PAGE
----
- 2011 - September - 13th -
Former U.S. Supreme Court Justice Sandra Day O’Connor, Florida Supreme Court Justice Peggy Quince and U.S. Court of Appeals Judge for the 11th Circuit Rosemary Barkett discussed problems facing the judiciary at a conference Monday at the University of Florida.
Photo by Joe Wilhelm Jr.
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O’Connor against judicial elections

by Joe Wilhelm Jr., Staff Writer

Former U.S. Supreme Court Judge Sandra Day O’Connor said Monday that Floridians should vote to eliminate popular elections for the judiciary the next time the issue appears on the ballot.

“Close to 20 states in the United States elect their judges in state elections. No other nation in the world elects its judges,” said O’Connor.

The issue was discussed during “A Conversation about Judicial Reform,” the inaugural event for the Allen L. Poucher Legal Education Series at the University of Florida.

A panel discussion hosted by the University of Florida Law Review featured O’Connor, U.S. Court of Appeals Judge for the 11th Circuit Rosemary Barkett and Florida Supreme Court Justice Peggy Quince.

The discussion was moderated by Martha Barnett, former American Bar Association president. More than 1,300 people attended the event at the Phillips Center for the Performing Arts.

When asked what she thought was the biggest challenge facing the judiciary, O’Connor talked about popular election of judges.

“We didn’t start that way. When our states formed, every one of them had a system like the federal one, appointment by the governor and maybe some confirmation process,” she said.

“Through the years, a populist movement rose, starting with Georgia and extending to other states. A number of states changed to popular election of judges and that has remained true today,” said O’Connor.

O’Connor cited a problem with it.

“It does not work well because it requires raising money for campaigns. You know who gives the money, the very people, either clients or lawyers, who are most apt to appear before the judge,” said O’Connor.

“It’s a terrible way to operate and it’s embarrassing that our country is the only country to do that. When I tell people from other countries about it, they are appropriately shocked,” she said.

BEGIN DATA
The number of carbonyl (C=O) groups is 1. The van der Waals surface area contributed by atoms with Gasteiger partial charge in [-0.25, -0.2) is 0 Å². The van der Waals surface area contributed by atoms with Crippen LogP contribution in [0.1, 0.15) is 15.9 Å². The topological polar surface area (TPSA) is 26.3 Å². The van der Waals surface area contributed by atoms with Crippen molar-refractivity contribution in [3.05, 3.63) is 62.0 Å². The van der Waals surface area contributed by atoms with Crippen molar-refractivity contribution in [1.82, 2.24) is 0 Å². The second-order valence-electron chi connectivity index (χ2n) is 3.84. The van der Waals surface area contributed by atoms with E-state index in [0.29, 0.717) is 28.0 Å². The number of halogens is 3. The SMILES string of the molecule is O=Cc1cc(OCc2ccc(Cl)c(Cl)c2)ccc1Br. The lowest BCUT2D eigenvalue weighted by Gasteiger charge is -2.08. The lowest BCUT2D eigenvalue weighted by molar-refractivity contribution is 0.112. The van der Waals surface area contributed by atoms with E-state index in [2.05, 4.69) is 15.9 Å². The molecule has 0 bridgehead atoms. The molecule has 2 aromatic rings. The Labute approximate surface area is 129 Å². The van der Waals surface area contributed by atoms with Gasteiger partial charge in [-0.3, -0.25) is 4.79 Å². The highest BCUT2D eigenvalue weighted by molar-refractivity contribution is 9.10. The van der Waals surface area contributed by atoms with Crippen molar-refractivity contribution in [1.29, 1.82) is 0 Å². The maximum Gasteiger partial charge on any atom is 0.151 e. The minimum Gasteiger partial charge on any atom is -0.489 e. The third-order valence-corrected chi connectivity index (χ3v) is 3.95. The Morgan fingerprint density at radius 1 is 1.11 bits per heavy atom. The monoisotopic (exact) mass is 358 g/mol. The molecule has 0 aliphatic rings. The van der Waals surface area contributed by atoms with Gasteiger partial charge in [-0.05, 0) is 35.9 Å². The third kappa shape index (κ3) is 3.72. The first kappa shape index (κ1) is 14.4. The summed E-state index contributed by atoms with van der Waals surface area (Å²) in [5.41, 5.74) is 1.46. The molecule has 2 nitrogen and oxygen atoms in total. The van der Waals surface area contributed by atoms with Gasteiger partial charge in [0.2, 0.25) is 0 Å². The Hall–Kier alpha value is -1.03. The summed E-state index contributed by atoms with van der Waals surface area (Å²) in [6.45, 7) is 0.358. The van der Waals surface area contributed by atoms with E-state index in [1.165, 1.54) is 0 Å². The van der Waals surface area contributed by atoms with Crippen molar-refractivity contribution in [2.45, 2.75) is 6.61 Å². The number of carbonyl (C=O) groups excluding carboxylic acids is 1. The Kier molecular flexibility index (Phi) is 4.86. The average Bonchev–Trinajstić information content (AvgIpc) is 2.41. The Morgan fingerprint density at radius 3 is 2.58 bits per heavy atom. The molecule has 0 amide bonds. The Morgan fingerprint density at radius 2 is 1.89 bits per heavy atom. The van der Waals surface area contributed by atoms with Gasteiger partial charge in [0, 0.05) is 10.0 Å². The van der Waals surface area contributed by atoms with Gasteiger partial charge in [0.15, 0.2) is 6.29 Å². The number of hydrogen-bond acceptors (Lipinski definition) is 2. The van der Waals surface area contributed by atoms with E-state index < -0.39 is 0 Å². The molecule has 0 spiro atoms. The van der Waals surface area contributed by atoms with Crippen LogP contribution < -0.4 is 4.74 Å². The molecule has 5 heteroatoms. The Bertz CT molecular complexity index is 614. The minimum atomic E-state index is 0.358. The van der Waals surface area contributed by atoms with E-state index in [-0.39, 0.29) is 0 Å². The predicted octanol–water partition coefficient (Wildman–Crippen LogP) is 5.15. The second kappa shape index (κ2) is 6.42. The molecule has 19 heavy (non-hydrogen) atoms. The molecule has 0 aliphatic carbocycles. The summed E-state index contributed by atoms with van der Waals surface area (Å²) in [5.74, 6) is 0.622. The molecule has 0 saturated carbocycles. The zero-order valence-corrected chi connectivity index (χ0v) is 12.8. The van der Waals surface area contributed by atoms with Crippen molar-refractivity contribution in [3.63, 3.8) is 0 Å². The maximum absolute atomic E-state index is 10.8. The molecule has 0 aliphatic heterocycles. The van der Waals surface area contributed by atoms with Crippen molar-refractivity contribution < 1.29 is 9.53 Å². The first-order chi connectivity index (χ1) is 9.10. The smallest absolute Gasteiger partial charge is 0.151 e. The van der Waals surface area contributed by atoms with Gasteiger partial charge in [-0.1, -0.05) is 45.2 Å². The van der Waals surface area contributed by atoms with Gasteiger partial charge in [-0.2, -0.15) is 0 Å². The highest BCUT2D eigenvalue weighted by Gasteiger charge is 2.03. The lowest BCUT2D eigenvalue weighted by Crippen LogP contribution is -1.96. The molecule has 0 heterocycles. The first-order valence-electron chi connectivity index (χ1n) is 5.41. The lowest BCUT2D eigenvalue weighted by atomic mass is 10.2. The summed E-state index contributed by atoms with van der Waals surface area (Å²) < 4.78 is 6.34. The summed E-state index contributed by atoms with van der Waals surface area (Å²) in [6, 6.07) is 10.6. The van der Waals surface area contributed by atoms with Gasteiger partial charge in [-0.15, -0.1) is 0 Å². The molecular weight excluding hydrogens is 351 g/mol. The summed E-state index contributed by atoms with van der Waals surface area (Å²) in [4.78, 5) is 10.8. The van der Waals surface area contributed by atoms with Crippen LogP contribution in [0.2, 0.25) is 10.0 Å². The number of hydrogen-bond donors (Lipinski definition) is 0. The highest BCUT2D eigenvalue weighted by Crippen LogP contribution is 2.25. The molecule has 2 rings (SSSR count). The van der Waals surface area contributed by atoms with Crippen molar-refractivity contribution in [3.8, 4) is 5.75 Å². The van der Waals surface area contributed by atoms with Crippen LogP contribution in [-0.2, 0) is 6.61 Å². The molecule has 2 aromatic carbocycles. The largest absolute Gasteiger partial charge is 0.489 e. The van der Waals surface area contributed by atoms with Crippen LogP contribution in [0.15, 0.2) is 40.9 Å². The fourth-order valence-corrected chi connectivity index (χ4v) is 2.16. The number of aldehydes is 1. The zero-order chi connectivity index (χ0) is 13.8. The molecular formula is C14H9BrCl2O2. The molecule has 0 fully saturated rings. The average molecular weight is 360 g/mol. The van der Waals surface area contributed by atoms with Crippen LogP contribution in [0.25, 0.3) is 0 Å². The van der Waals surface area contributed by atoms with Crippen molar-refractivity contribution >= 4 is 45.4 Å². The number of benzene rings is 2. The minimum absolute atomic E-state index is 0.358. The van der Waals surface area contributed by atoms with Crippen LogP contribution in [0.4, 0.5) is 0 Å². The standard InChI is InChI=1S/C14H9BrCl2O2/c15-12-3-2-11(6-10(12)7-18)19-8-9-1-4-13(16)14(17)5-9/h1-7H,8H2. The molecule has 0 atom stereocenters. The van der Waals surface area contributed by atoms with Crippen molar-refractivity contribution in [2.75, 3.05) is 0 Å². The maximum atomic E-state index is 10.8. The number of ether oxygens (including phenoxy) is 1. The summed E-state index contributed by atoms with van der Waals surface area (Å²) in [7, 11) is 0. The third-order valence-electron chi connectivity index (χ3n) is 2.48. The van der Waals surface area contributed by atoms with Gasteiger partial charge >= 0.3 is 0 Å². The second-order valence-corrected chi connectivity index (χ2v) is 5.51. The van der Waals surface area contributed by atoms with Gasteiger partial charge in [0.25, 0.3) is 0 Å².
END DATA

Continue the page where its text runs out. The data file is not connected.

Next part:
O’Connor has become an advocate for civics education in schools.

“I think the biggest problem today is the lack of understanding by the public of the proper role of the courts in our country. That has somehow been eroded through time,” said O’Connor.

“Today, I see a lack of understanding in the country, generally. And certainly in the legislatures, at the national and state level, about the concept of the separate branches of government. There seems to be little understanding that the judicial branch is separate and independent,” she said.

“What the framers tried to create was a judicial branch where we could have qualified judges who could act independently under their powers to resolve issues of federal law,” she said.

O’Connor, the first female justice of the U.S. Supreme Court, retired in 2006 after serving the court for 24 years.

She is an advocate for civics education in schools and has created www.icivics.org to help young people learn about U.S. government.

“Our Constitution is quite special, and what people don’t quite remember these days is that it created at the federal level three branches of government,” said O’Connor, who noted that more people know the names of The Three Stooges than know the three branches of government.

“Each with independent powers in a sense. They have to interrelate with each other, certainly, but each has powers spelled out in the Constitution,” she said.

Barkett agreed with O’Connor and reflected on a recent trip to the Middle East on behalf of the American Bar Association.

“During the trip I became very conscious of two things. One is how we in this country keep talking about exporting democracy and how important it is to have democracy in these countries,” said Barkett.

“Once getting there and talking to people who want democracy, but at the same time (they) are very nervous about it. Because if you describe democracy purely in terms of majority rule, you don’t have a mechanism of protecting minorities in those countries. That’s the difference we need to focus on in terms of why an independent judiciary is terribly important,” she said.

“You cannot have democracy in the pure sense without protecting minorities,” said Barkett.

Education was a common theme in the message of all three speakers.

“This is a government of the people, for the people,” said Quince.

“But how in the world can you have a government of the people if the people don’t understand exactly what it is they have and why they have it,” she said.

O’Connor wrapped up the panel discussion with one last plea to the crowd.

“As citizens, do what you can to preserve all three branches of government. I care very much about the judicial branch. We have been blessed with having fair, qualified and independent judges, by and large,” said O’Connor.

“You are less apt to have that if they are popularly elected, so if you have a chance in Florida to get rid of popular elections for judges, you probably will have your chance, next time support it,” she said.



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